We Want to Know

Digital or paper planning, which one couldn’t you live without?

Apple made available its much-anticipated iPad last weekend prompting scores of digiphiles to rush out and buy this new instrument of technology. While the jury may still be out on what place this tool will fulfill, what is clear is the willingness of individuals to purchase and add new tools into their lives.

Some might say we’re a society continuously creating better solutions, while others will say that the principles of planning all lie in analog processes – pen and paper day planners. At some level, both schools of thought are undoubtedly correct.

So, on that note we’d like to find out from you if you had to choose one type of tool for managing your productivity and time management systems, which would it be: paper or digital?

Please comment. We want to know your thoughts.

7 thoughts on “We Want to Know

  1. I still have and use the electronic Daytimer 2000. I use it for my address book that I reprint as needed to insert in my Day Timer planner. I tried using the 20254 pages with Outlook and could not get it to print on both sides.

    I have not been able to export my electronic Daytimer files to Outlook.

    I back up frequently so am not concerned about losing my files but if you could provide an interface with Outlook, I could have the best of both worlds.

  2. Both! Paper planner is great because it’s my permanent record; Blackberry is my hourly task reminder!

  3. My BlackBerry (synced to Outlook) and my paper journal keep me on top of everything. So much comes to us in a digital fashion that it only makes sense for me to look towards a system that keeps digital stuff digital. I don’t want to print e-mails and hand copy information from a computer screen to paper.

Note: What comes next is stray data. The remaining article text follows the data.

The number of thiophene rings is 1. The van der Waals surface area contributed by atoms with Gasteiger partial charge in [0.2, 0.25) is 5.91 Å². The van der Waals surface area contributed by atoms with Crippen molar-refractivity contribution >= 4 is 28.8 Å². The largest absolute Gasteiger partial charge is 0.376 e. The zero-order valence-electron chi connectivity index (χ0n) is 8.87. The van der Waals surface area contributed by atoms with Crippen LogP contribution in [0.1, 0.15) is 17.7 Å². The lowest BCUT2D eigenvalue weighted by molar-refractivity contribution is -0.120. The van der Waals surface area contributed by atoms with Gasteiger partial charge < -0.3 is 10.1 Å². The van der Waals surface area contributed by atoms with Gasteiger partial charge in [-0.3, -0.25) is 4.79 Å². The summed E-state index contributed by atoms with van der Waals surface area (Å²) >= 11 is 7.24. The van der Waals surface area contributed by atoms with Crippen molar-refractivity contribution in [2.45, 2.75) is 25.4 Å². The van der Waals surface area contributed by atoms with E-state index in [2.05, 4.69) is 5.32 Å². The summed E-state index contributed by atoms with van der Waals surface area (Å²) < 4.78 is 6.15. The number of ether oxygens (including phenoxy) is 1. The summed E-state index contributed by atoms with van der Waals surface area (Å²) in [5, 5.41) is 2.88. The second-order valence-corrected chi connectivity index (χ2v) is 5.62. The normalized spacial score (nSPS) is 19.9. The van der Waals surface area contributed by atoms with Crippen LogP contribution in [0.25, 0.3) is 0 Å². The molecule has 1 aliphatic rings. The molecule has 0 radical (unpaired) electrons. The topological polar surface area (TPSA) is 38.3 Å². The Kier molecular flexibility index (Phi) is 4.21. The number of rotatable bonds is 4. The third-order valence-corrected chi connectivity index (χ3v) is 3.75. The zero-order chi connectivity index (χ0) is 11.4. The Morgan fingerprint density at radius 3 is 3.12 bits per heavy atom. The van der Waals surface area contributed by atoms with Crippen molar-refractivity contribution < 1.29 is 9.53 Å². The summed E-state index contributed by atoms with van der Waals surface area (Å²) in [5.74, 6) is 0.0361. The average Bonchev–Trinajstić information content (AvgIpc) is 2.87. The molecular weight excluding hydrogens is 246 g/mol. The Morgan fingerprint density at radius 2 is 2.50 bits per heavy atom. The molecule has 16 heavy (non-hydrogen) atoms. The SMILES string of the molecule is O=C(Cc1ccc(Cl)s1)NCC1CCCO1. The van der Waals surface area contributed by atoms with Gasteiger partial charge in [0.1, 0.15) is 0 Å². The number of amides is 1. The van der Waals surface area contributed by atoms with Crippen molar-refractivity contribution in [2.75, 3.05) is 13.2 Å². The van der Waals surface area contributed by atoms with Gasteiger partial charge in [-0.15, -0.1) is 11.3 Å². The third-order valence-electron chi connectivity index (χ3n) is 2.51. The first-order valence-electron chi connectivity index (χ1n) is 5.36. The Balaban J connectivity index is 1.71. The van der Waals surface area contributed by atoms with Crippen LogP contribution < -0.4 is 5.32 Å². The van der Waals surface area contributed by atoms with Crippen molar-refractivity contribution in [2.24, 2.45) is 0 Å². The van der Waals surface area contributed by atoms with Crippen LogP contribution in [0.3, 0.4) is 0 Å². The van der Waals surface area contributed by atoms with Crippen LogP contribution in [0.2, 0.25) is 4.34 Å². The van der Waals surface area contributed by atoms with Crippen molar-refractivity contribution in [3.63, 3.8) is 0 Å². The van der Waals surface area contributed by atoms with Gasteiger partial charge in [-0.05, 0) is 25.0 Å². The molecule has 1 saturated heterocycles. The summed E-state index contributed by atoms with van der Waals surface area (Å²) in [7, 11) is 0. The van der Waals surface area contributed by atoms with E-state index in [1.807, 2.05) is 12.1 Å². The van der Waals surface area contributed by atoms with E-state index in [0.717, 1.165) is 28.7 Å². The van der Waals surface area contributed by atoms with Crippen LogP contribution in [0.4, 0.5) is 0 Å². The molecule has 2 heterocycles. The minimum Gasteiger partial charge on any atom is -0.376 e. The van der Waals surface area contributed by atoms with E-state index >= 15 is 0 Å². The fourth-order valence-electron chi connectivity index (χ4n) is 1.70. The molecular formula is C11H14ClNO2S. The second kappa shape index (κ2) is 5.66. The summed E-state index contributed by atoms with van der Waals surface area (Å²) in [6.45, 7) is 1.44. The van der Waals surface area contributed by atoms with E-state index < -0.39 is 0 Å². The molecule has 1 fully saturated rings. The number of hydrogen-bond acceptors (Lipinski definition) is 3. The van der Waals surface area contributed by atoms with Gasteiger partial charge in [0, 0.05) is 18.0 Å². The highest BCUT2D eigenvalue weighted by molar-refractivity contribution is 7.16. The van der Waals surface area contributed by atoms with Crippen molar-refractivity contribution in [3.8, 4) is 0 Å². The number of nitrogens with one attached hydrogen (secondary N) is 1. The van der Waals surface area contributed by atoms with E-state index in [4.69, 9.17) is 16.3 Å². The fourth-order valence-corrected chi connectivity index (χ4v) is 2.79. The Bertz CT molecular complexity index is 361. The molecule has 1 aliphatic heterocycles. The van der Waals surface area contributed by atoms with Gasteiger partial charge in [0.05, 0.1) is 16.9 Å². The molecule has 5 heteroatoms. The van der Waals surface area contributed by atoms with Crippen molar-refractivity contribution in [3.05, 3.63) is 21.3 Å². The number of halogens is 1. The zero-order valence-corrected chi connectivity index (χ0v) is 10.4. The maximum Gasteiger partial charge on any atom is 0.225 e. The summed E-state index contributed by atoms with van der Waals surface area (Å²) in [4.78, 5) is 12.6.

With my BlackBerry/Outlook, the search capabilities are far greater than paper. I can keep far more information in the BlackBerry that fits in my coat pocket than I could ever imagine keeping in the most over-stuffed paper planer. I have one and only one COMPLETE address book (rather than one in my e-mail program, one one my phone, and a paper one) and never have to rewite.

    Could my computer crash? Sure, could you leave your paper planner on the checkout counter at the grocery store? I back up my data regularly, so nothing is going to be lost. Compare that to the planner that is lost or stolen.

    That being said, my system is not complete without my paper journal. Whenever I am in a meeting or taking notes during a phone call, my paper journal is in front of me. Nothing fancy, just a put a date at the top of the next page and take notes. I decide what I need to DO about those notes, and the results goes in my digital system. I have developed an easy (and digital) way to find what i have written in my journal.

    I realize personal preference plays into the equation. Some like the feel of paper. Also the lack of well-defined systems using digital tools makes people hesitant. Digital tools don’t make you organized. They do make organization faster and easier if the system is well developed.

  4. I like my paper DayTimer but did just purchae an iPad and would like to try this out – any ideas when Movers&Shakers will be modified for the bigger screen?

    Thanks!

    1. @MagicTrevor: Movers and Shakers will work for your iPad now, and just as all iPhone apps it should be used in a smaller format. We have many exciting things coming in the near future, including the ability to sync with Outlook, Yahoo, and Google calendars, and an iPad app is also on the horizon.

      Enjoy your time!

  5. Definitely paper, for all the same reasons that Mike articulated. Plus, I can make notes anywhere and know that if I have to destroy them, they really are gone — shredder, match, whatever. It’s much more difficult to get rid of electronic records.

  6. paper! for one thing, it doesn’t crash. You can see several months at the same time. You can flip back and see your notes.

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